Treatment of fungal toenails can be a tricky process, whether you use oral drugs, topical lacquers or a combination of both. In an earlier blog I discussed a chemical nail avulsion using urea as a means of treating onychomycosis in the toenails. Often you hear the phrase “the only treatment worth doing is to perform a total nail avulsion (TNA) and be rid of it”. But is there any truth behind this? Is a TNA really an effective treatment for fungal infected nails?
Looking through the literature there are a small number of cases published (1-3) but no real research . Only one study (1) has taken a more comparative approach with a formalised study. In this paper they looked at the effectiveness of nail avulsion (without phenolisation) with subsequent application of a topical azole antifungal cream. In this study, 40 patients with confirmed onychomycosis received a total nail avulsion (no phenol) with one of two topical creams (oxiconazole or ketoconazole). Within each group, half were instructed to use the cream post-operatively under occlusion and half not, until the new nail had completely regrown. The results were interesting as only 27 out of the original 40 patients completed the study! Of these the cure rates were disappointing, with only 15 out of 27 patients (56%) reaching a mycological cure. The data showed there was a slightly better outcome if the topical azole applied after avulsion was under occlusion, but this did not reach statistical significance.
Digging deeper, it also showed that those who had a mycological cure were patients with distal and lateral nail disease (DLSO) – effectively mild to moderate nail bed disease. No patient enrolled in the study with a totally dystrophic nail (TDO onychomycosis) reached a mycological cure suggesting that this type of nail dystrophy is particularly tricky to treat. Logically though, if you are applying a cream, the exposed nail bed should be easy to treat but with TDO there will be infection in the matrix – a place where the cream may not actually reach as well under the eponychial fold.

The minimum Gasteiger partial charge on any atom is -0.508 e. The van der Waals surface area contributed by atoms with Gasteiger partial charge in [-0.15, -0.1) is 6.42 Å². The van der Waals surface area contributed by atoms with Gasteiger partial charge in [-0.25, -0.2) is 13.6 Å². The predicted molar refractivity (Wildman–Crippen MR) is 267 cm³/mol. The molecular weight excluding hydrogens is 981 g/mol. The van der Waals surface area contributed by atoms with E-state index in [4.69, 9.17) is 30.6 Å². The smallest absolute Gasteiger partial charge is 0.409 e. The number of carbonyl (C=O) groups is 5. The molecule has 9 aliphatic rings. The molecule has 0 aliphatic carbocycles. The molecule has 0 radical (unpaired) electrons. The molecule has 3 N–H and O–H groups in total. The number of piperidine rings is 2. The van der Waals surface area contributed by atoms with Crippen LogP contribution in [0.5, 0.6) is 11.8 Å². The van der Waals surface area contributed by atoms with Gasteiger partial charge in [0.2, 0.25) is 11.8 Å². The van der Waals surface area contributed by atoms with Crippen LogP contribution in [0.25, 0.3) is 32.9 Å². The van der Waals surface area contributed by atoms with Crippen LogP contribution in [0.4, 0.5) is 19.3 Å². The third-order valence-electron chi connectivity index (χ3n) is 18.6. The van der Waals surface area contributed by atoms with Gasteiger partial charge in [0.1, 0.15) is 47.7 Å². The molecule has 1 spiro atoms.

There are limitations to mention here. As I always say, unless the skin is treated as well, rapid relapse or re-infection is a real possibility and in this study it does not seem to take any preventative measures to counter this risk. In addition, this study suffered the effects that we so often see in clinical practice – poor patient compliance. Owing to the prolonged need for the patient to apply the cream daily to the area (often for months), it is quite likely many patients dropped out – possibly as they felt the nail avulsion alone should have been sufficient to resolve the condition or just through perceived lack of progress over the months.
Consequently, the bottom line is that as it stands we need further research, particularly for totally dystrophic nails which seem hard to cure even after a total avulsion.
1. Baran R, Hay RJ. Partial surgical avulsion of the nail in onychomycosis. Clin Exp Dermatol. 1985;10(5):413-8.
2. Hettinger D, Valinsky M. Treatment of onychomycosis with nail avulsion and topical ketoconazole. J Am Podiatr Med Assoc. 1991;81(1):28-32.
3. Lai WY, Tang WY, Loo SK, Chan Y. Clinical characteristics and treatment outcomes of patients undergoing nail avulsion surgery for dystrophic nails. Hong Kong medical journal = Xianggang yi xue za zhi. 2011;17(2):127-31.
4. Grover C, Bansal S, Nanda S, Reddy BSN, Kumar V. Combination of surgical avulsion and topical therapy for single nail onychomycosis: a randomized controlled trial. Br J Dermatol. 2007;157(2):364-8.